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Articles from INDUSTRY ASSOCIATIONS (262 Articles)

A new survey has found out what web browsers find most frustrating about websites
A new survey has found out what web browsers find most frustrating about websites

Study shows most annoying website attributes

As many jewellery retailers contemplate expanding their web presence into online retail, a new consumer study has provided a guide of what features to provide and what to avoid.
The poll of more than 36,000 respondents by online Melbourne-based survey company Webreep has identified a series of factors that contributed to a positive or negative experience in browsing a website.

‘Hard to find information’ was nominated most frequently as the biggest deterrent to enjoying a website, followed by slow download speed, slow response to emails, bad quality information, and unattractive design.

The study gained greater significance in light of a PwC and Frost & Sullivan report also released last week, which found 53 per cent of consumers aged over 15 are shopping online. The Australian online retail economy is also tipped to hit almost $27 billion by 2016.

The two studies are sure to resonate with Australian jewellery retailers, many of who have already made efforts to refine their online presence.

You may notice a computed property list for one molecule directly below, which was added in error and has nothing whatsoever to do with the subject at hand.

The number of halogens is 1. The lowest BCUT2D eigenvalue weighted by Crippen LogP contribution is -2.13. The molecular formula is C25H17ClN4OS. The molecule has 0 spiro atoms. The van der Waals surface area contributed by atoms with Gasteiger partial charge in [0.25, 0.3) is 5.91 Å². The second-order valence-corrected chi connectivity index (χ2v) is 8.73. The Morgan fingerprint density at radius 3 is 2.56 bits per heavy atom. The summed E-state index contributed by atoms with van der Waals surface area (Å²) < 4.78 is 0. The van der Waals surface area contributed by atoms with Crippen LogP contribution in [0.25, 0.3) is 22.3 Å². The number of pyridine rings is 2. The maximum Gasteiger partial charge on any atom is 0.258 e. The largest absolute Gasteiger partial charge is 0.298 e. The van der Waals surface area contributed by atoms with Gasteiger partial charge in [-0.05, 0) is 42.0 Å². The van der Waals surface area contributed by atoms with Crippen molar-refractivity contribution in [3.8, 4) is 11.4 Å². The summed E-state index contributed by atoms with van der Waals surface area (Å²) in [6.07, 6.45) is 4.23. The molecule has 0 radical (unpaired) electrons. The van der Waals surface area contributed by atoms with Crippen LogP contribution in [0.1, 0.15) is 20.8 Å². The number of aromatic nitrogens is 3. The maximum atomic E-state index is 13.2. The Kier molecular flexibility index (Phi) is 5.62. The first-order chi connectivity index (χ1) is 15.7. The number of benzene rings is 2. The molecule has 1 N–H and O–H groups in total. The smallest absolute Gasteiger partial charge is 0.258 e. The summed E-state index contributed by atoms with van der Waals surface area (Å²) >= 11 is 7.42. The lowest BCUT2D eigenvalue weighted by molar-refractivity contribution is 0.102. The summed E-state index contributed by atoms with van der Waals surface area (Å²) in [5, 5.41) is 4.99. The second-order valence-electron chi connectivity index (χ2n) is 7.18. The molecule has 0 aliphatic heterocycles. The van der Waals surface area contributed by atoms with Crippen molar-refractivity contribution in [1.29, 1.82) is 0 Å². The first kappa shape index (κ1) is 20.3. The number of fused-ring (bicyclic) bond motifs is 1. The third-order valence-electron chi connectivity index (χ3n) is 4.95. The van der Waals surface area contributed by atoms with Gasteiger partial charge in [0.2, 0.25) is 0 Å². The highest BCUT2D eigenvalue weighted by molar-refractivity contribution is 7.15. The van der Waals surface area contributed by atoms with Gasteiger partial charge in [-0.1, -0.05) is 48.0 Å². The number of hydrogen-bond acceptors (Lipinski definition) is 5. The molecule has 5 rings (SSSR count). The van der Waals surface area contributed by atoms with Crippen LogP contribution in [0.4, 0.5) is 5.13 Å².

Nationwide Jewellers recently announced a website solution option for its members, which will be available to browse at the upcoming Sydney fair. Nationwide managing director Colin Pocklington told Jeweller that its web developer was already aware of many of the consumer bugbears.  

“In terms of our own observations, these are obviously things people don’t like,” Pocklington told Jeweller. “The designer we use lectures at TAFE on web design, so he’s up with guidelines on best practices. He knows what we should and shouldn’t do. Sometimes you can’t have everything, we may have ideas and he might say ‘I could do that but it makes online response times slow’.”

Pocklington said poor response times to consumer questions via email were also unacceptable for a business operating online.

“We’ll be doing all of the online showroom part of the website [where people browse, enquire, and order jewellery] centrally here at Nationwide,” he said. “If consumers send an email through it, it will be answered here, because we can’t take the risk that the retailer may not respond. If you don’t respond, the consumer will quickly lose faith.”

The attributes consumers valued most in a website included ease of use, testimonials, attractive design and high quality and relevant information.

Pocklington said that Nationwide hadn’t considered testimonials, but may consider them in light of the study. He also believed that providing free and useful information in tandem with selling products made websites enticing.

“We’re going to have a lot of other reference material on buying jewellery and looking after and cleaning jewellery [available on the website],” he said. “It’s good to give something for free, it gives something worthwhile back to the consumer beyond the product.”

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